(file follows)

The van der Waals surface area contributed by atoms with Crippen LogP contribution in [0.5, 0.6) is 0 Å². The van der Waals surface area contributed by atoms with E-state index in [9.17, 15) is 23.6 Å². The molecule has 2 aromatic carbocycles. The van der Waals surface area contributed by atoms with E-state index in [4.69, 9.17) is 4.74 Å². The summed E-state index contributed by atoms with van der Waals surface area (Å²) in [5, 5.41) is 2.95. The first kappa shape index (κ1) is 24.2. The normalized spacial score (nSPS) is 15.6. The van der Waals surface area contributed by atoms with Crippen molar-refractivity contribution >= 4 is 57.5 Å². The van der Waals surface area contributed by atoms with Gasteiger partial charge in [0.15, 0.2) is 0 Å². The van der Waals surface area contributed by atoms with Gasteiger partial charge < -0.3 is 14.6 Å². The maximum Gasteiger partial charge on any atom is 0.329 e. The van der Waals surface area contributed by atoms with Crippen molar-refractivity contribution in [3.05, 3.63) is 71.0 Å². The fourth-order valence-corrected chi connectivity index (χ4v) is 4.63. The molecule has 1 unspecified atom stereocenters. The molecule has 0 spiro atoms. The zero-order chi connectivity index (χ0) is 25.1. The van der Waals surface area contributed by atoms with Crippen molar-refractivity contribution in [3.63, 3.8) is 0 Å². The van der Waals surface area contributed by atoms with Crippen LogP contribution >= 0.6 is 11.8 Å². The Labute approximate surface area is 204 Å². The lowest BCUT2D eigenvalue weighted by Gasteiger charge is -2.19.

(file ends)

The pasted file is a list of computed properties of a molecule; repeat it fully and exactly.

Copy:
The van der Waals surface area contributed by atoms with Crippen LogP contribution in [0.5, 0.6) is 0 Å². The van der Waals surface area contributed by atoms with E-state index in [9.17, 15) is 23.6 Å². The molecule has 2 aromatic carbocycles. The van der Waals surface area contributed by atoms with E-state index in [4.69, 9.17) is 4.74 Å². The summed E-state index contributed by atoms with van der Waals surface area (Å²) in [5, 5.41) is 2.95. The first kappa shape index (κ1) is 24.2. The normalized spacial score (nSPS) is 15.6. The van der Waals surface area contributed by atoms with Crippen molar-refractivity contribution >= 4 is 57.5 Å². The van der Waals surface area contributed by atoms with Gasteiger partial charge in [0.15, 0.2) is 0 Å². The van der Waals surface area contributed by atoms with Gasteiger partial charge < -0.3 is 14.6 Å². The maximum Gasteiger partial charge on any atom is 0.329 e. The van der Waals surface area contributed by atoms with Crippen molar-refractivity contribution in [3.05, 3.63) is 71.0 Å². The fourth-order valence-corrected chi connectivity index (χ4v) is 4.63. The molecule has 1 unspecified atom stereocenters. The molecule has 0 spiro atoms. The zero-order chi connectivity index (χ0) is 25.1. The van der Waals surface area contributed by atoms with Crippen molar-refractivity contribution in [3.63, 3.8) is 0 Å². The van der Waals surface area contributed by atoms with Crippen LogP contribution >= 0.6 is 11.8 Å². The Labute approximate surface area is 204 Å². The lowest BCUT2D eigenvalue weighted by Gasteiger charge is -2.19.